For those of you who have never been to Sweden, it’s very different from other first-world Western countries. This book draws on American vs Swedish cross-cultural disconnects to produce a story that’s both a darn good read and yet humorously informative.

Yes, it’s got erotic escapades. But if you find non-violent, non-sadomasochistic intimacy between two unattached, unmarried, non-religious people of the same race so bad or so controversial you want to ban this book or its cover, you may want to move to a totalitarian theocracy in the Middle East.

Lily Does Sweden is already up for sale digitally ($1.99) through Amazon (click here for Kindle), although Amazon doesn’t yet have a spot for the physical book.

Although Lily Does Sweden was uploaded to Barnes and Noble for a Nook edition, Sept 24th, they are still processing it. I’m not sure why. However, Barnes and Noble has a place holder for the physical book as a pre-order, ($14.99 retail, but about $10.11 through B&N), so . . . apparently they’re willing to sell it.

Lily Does Sweden is also available through third-party ePUB retailers that sell Adobe Digital Editions ePUBs. I have to work on that this week.

The print version went to LSI (the printer) on the 18th of Sept and is also taking an unusually long time to set up. Again, I’m not sure why; however, an email was sent asking for an update. Lighting Source International recently upgraded their computer system and perhaps lost some files or got behind as a result. I’ll keep you posted.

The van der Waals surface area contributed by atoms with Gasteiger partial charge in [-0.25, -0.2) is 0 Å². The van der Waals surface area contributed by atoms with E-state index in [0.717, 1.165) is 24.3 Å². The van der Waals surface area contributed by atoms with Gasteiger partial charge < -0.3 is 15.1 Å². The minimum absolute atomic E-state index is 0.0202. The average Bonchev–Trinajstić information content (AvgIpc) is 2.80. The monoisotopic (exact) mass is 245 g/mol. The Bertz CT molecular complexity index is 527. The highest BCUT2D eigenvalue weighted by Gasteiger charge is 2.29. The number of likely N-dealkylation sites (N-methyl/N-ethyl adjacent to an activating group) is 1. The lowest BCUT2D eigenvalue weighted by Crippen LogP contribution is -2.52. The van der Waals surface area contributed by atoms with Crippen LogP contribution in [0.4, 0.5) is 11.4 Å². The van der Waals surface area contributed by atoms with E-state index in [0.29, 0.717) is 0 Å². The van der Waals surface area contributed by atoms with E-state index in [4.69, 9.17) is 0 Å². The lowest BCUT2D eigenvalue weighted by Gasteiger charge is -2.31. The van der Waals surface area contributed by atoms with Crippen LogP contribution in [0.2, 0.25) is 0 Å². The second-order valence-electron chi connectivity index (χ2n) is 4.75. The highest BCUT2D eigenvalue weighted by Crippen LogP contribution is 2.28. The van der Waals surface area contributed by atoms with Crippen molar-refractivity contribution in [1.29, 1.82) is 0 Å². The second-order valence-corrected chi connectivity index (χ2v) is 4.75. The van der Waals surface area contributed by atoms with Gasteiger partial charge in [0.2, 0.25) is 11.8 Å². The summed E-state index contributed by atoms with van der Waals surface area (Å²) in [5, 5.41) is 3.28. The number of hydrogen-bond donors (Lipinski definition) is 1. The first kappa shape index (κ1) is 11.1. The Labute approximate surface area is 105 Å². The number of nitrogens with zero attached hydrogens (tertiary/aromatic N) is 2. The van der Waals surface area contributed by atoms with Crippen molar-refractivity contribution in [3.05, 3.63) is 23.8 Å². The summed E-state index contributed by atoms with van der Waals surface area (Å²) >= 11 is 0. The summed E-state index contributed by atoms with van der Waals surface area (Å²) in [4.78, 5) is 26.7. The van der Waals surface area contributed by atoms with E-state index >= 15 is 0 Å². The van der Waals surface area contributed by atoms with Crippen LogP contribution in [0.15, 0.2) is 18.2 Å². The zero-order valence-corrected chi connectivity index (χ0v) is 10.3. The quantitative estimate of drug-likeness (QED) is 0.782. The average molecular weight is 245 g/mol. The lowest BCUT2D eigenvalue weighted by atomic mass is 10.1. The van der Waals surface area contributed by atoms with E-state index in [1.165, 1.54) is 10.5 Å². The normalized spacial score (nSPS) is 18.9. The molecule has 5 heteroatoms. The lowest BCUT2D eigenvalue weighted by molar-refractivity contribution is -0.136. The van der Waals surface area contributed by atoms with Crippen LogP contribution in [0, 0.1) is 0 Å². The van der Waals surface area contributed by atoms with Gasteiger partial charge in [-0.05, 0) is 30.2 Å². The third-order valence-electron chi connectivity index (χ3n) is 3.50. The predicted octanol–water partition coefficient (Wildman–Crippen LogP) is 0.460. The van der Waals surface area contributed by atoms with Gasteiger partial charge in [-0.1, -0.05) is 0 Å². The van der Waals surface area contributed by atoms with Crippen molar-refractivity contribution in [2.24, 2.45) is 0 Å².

For more details, such as ISBNs, etc. hit the Page dedicated to the book. To voice your opinion . . .

*{When you look at the cover, what do you see? Two naked people? Or two people in bathing suits (which you can’t discern)? Two friends just horsing around? Or two lovers having sex?}

The Mea Queen

Reflecting on this week of celebration in honor of the Queen of England, I have to say I was reminded once again of the value of . . .  me. After all, in my own life, I am the queen. I decide and decree, no one else.

It’s rather a daunting thing really, to be queen of all one surveys (in the mirror). And when things go wrong, as they sometimes do, mea culpa. How does one best govern oneself and one’s world? It is, alas, a puzzlement. For you see, to order the world to my liking is, in the eyes of others, to leave the world to nature’s disorder.

I love the fragile fractal beauty of things as they are. The transit of Venus, moving along its orderly path, momentarily presents a random spot of beauty on the face of the sun. To allow all things to wander their ordered paths, intersecting through the centuries, creating exaltations of fancy, pleasures sublime, and wonderous revelations, oh that is my decree!